by Onyx

Album: Bacdafucup (1993)
Charted: 4
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  • This song is about slam dancing, making it the first hip-hop hit on the subject. It's very aggressive, compelling the listener to crash into whatever is nearby, especially if it's another person.

    Slam dancing is a staple of thrash metal and punk rock, genres that seem at odds with hip-hop but really aren't so different. Beastie Boys producer Rick Rubin proved this when he brought in Slayer guitarist Kerry King for their 1986 track "No Sleep Till Brooklyn;" then in 1991 Anthrax teamed with Public Enemy on "Bring The Noise."

    In the '70s and '80s, rap had more in common with disco, but by 1993 strains of it were rather pugnacious; just as thrash branched off from metal, gangsta emerged as a rap subgenre. "Slam" became a surprise hit in the summer of 1993 and made a mark as a cultural milestone.
  • Onyx was mentored by Jam Master Jay of Run-DMC, who helped get them a deal with his label, Def Jam (co-owned by Rick Rubin). He produced "Slam" along with his associate Chyskillz, a newcomer who went on to work with LL Cool J and Run-DMC. The song was written by Chyskillz along with group members Fredro Starr, Suave, and Sticky Fingaz, who each take a verse. Those verses are mostly rapid-fire flex to keep the energy going until that famous gang chorus comes back around: "Slam! Da duh duh..."
  • The music video is filled with low riders, stage diving, and lots of people mashing into each other. Instead of going with a director steeped in hip-hop, Onyx used Parris Mayhew, who became the first to put slam dancing in a video when he made one for his hardcore band Cro-Mags in 1986 ("We Gotta Know"). Mayhew told Songfacts about making the video.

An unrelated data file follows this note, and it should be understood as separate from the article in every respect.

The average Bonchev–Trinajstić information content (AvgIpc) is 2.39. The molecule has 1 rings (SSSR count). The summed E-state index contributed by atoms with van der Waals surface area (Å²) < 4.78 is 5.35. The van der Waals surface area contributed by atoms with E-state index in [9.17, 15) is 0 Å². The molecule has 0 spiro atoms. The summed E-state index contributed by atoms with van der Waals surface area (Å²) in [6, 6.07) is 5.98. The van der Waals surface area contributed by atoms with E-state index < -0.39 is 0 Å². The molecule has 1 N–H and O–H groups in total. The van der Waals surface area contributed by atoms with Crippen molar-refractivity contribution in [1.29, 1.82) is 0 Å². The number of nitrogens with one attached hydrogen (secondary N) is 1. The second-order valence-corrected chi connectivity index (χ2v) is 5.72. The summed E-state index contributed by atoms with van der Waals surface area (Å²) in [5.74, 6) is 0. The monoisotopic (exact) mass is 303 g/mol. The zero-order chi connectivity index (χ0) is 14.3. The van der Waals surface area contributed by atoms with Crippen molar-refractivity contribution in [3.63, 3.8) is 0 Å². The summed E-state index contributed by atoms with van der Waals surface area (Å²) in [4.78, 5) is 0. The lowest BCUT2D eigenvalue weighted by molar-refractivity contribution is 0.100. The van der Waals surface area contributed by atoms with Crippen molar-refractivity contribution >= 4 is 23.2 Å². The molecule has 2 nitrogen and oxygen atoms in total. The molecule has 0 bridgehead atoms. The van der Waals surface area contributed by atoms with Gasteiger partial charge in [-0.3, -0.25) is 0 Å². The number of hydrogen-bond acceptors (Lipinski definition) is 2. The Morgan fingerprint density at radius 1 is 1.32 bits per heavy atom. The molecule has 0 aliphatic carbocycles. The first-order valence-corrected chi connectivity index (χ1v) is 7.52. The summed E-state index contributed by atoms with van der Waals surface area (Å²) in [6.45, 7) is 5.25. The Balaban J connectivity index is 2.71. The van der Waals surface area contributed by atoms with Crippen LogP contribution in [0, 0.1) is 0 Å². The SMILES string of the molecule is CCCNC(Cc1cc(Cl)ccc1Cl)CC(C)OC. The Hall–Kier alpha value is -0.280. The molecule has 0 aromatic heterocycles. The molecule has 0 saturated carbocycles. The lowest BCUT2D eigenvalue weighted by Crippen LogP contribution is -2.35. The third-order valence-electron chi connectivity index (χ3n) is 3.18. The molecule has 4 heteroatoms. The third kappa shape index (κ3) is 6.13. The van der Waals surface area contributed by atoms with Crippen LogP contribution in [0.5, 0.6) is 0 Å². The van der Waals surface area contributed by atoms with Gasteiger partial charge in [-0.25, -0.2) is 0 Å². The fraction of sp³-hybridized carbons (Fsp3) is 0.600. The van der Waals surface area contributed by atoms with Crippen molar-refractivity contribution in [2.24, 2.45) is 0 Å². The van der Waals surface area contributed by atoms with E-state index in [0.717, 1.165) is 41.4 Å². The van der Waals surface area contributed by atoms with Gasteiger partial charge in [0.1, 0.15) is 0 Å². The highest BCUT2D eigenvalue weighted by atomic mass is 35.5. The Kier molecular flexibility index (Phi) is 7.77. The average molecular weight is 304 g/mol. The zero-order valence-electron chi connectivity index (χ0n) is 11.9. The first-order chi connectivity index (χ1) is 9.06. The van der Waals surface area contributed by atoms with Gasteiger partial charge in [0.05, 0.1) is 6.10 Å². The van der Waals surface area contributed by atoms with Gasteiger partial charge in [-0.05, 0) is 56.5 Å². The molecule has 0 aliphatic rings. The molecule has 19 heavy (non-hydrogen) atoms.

"I got the job primarily because there was slam-dancing in my videos," he said. "In their wisdom, sitting at the record company, they didn't think, 'We need a great cinematographer or director.' They needed somebody who understood slam-dancing! But I had already proven myself a little bit making those other videos.

    So, I got called in to do 'Slam,' and I had this meeting with Lyor Cohen up at Def Jam, and he gave me this crazy song and asked me to write a treatment – and I did. They loved the treatment, we shot the video, and it became the longest-running #1 on MTV ever. It was #1 on Yo! MTV Raps for about six months before it went to MTV's Most Wanted, where it was #1 there I think another five months or something ridiculous like that. It was the song of the year. And that launched my career as a hip-hop music video director."
  • The first single from Onyx' debut album, Bacdafucup, was "Throw Ya Gunz." It was a minor pop hit, reaching #81 on the Hot 100, but a #1 on Billboard's Rap chart. "Slam" was the next single; it was also a #1 Rap hit but crashed into the Hot 100 at #4. Both songs were curated for radio by remaining free of vulgarity or anything too offensive. Most of the songs on the album are not for sensitive listeners.
  • Onyx released a version with the metal band Biohazard called the "Bionyx Remix," which also got a video directed by Parris Mayhew. This version has live drums and guitar weaving in and out.
  • "Slam" was by far the biggest hit for Onyx. Their next two albums got even harder and raunchier. They sold respectably, but nowhere near the level of Bacdafucup, which went Platinum. Their 1998 track "React" features 50 Cent in his first appearance on a major-label release.


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